The Ministry of Health’s Director General Dr Ashley Bloomfield said he’s no longer using the term “social distancing” and instead using “physical distancing”. That’s because in this topsy-turvy time feeling socially isolated can be terrible for our mental health. So Baz Macdonald has put together five tips for keeping social while also staying at least two metres away from everyone you know.

As difficult as physical isolation is, because of the internet there has actually never been a better time to enact this kind of public policy. Nevermind picking up the landline and having a chin wag with your mate isolating across town, the internet has all kinds of apps and programmes that allow you to socialise - whether it be watching your favourite shows, playing games, or just shooting the shit.

1. Video chat

This may seem obvious and it is likely you already have multiple video apps on your phone / laptop / TV / console / fridge. But it is always worth covering the fundamentals, and laying out what your options are.

The dominant video chat apps available right now are:

  • Skype (Iphone, Android, Mac, PC, Tablet, Browser, Alexa, Xbox)
  • WhatsApp (Iphone, Android, Mac, PC, Tablet)
  • Facetime (Iphone, Ipad, Mac)

But there are many more options that may suit you better. Programmes such as Slack and Discord allow you to make groups for both text chatting and video chatting with multiple people, which would be great for keeping groups of friends connected.

If you’re feeling fancy, Zoom is a video chat app that is aimed at businesses, but allows really crisp multiple person video chat conferencing - even with the basic, free model.

For those who are in different time zones, or keep different hours, you can use an app like Snapchat or Marco Polo that allows you to create video messages which the recipient can watch whenever they can/want to.

2. Netflix Party

Netflix Party is an add-on to the Chrome browser that allows you to sync video playback of a show on Netflix with multiple people - essentially allowing you to simulate the experience of watching a show together across the web.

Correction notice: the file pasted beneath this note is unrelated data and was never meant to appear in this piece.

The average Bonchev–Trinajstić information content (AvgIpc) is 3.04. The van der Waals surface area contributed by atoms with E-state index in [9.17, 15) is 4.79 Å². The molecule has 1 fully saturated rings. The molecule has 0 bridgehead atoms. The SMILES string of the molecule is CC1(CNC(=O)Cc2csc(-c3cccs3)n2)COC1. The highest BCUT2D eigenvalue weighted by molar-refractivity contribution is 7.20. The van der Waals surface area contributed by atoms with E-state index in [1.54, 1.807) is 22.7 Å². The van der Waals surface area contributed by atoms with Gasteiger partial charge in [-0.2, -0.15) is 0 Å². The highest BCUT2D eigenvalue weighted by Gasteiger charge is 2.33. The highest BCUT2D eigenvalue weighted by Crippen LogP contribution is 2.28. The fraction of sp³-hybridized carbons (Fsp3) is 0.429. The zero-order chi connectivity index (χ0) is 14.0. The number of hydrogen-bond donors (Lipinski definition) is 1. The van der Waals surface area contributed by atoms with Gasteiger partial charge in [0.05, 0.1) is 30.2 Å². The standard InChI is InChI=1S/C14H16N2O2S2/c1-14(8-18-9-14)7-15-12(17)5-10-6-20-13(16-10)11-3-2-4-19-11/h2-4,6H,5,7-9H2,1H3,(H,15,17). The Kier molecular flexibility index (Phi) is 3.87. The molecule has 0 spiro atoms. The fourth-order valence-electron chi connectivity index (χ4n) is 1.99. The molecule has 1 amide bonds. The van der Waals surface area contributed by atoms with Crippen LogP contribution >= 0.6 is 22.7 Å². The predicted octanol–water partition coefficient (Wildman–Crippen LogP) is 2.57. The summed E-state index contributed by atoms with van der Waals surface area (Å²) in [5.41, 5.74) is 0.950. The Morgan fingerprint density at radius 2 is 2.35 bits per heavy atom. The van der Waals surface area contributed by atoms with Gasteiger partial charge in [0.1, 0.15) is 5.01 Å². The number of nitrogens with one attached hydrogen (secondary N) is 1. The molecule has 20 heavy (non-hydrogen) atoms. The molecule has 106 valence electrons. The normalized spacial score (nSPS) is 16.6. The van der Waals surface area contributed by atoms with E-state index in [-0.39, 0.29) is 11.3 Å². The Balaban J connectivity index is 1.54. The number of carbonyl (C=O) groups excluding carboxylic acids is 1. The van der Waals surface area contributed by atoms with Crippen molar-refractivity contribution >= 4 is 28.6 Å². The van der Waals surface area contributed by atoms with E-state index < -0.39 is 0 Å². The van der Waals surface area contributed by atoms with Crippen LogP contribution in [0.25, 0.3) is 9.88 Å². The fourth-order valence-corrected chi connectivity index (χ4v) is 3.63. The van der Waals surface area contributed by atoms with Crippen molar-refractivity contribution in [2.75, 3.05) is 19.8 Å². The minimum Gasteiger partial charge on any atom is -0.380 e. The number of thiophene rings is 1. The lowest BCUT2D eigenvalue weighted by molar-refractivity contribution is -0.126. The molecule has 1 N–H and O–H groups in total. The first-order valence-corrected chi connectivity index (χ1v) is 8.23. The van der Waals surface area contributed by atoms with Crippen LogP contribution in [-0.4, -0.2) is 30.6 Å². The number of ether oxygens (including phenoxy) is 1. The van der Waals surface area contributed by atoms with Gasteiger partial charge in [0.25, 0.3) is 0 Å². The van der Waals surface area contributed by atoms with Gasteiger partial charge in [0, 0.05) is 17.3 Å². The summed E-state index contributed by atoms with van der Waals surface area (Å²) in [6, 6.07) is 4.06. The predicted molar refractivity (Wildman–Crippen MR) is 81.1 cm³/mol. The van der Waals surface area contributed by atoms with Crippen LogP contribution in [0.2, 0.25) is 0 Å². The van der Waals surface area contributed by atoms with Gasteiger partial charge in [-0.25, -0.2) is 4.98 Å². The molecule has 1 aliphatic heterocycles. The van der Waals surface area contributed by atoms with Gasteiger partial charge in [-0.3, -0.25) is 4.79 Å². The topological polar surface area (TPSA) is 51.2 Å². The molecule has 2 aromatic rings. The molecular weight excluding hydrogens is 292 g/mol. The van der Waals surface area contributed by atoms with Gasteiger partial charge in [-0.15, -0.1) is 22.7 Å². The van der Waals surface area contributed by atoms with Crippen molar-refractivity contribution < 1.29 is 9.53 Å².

The app comes with a text group chat if you want to communicate that way. Otherwise, you could simultaneously have another video chat app (see, I told you the fundamentals would come in handy). Make sure you are using headphones though, because there is nothing more annoying than hearing the echo of another person's show coming through the chat.

3. Games!!!

For those of you who game, socialising while playing games is likely nothing new - whether it be party chat while playing cooperatively, game chat while playing multiplayer, or even just having a Discord channel open while each friend plays something different. Despite what some people think, gaming has become an incredibly social affair.

During this period of isolation, reach out to your friends and ask them what they are playing and join them. Or come to a consensus as a group of what you feel like playing. Heck, play a different game every night. The point is, keep your group together with games.

For those of you who don’t think of yourselves as ‘gamers’, there are many very accessible game experiences which will allow you to socialise online while having a good time.

The easiest example of this is mobile games. There are many cooperative or competitive games that allow you to play a game with friends, while also messaging. The best example of this is ‘Words with Friends’. You’ve likely played this Scrabble-like game before. Well, this period of isolation might be the perfect chance to jump back in, and stay connected with your friends through something easy and fun like this.